Plea rolls

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Plea rolls are parchment rolls recording details of legal suits or actions in a court of law in England.

Courts began recording their proceedings in plea rolls and filing writs from their foundation at the end of the 12th century. Most files were kept by the Custos Brevium (established by 1246) but files of writs of covenant were kept by the chirographer because of their association with feet of fines, which were kept separately by the chirographer (established by King John's reign).

The court's records were at first held by its justices and their clerks. From 1257, non-current records were passed to the treasury at the Exchequer. During 1288–1731, non-current records, plea rolls, files of fines, and writs were transferred from the court to the Treasury of the Receipt of the Exchequer; and thence, eventually, to the The National Archives at Kew.

The Plea Rolls for the Courts of Common Pleas and King’s Bench are in bundles by law term: Hilary, Easter, Trinity, and Michaelmas, or winter, spring, summer, and autumn. They are in Latin, though some items, such as indentures and direct quotations in cases of defamation, are in English. Most of the plea rolls have not been indexed, but modern indexes for some terms are available.[1]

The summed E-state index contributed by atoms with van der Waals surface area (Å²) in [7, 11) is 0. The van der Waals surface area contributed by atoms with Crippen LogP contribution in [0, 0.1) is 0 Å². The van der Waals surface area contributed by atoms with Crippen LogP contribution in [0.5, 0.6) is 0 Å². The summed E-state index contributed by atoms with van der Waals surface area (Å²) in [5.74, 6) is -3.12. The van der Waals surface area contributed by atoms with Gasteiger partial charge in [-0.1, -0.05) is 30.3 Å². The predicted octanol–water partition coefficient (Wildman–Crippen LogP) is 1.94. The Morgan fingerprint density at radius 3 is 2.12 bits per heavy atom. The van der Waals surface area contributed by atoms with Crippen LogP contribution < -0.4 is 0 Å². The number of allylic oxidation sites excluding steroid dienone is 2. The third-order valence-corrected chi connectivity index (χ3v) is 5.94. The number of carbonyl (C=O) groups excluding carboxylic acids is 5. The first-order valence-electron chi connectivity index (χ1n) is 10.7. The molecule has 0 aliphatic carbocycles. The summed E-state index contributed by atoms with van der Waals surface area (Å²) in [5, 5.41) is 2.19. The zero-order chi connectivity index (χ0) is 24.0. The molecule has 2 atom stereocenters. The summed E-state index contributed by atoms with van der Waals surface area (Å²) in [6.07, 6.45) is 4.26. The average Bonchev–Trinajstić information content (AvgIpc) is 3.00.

Plea Rolls for the Courts of Common Pleas, King’s Bench, and Exchequer of Pleas, from the 13th century to the 17th, can be viewed at the Anglo-American Legal Tradition site.[2]

See also[edit]

References[edit]

  • Hastings, Margaret (1947). The Court of Common Pleas in Fifteenth Century England. New York. 
  • Pleas Before the King or His Justices 1198-1212. Volume IV, Rolls or Fragments of Rolls From the Years 1207-1212 by Doris Mary Stenton.
  • The National Archives, Kew.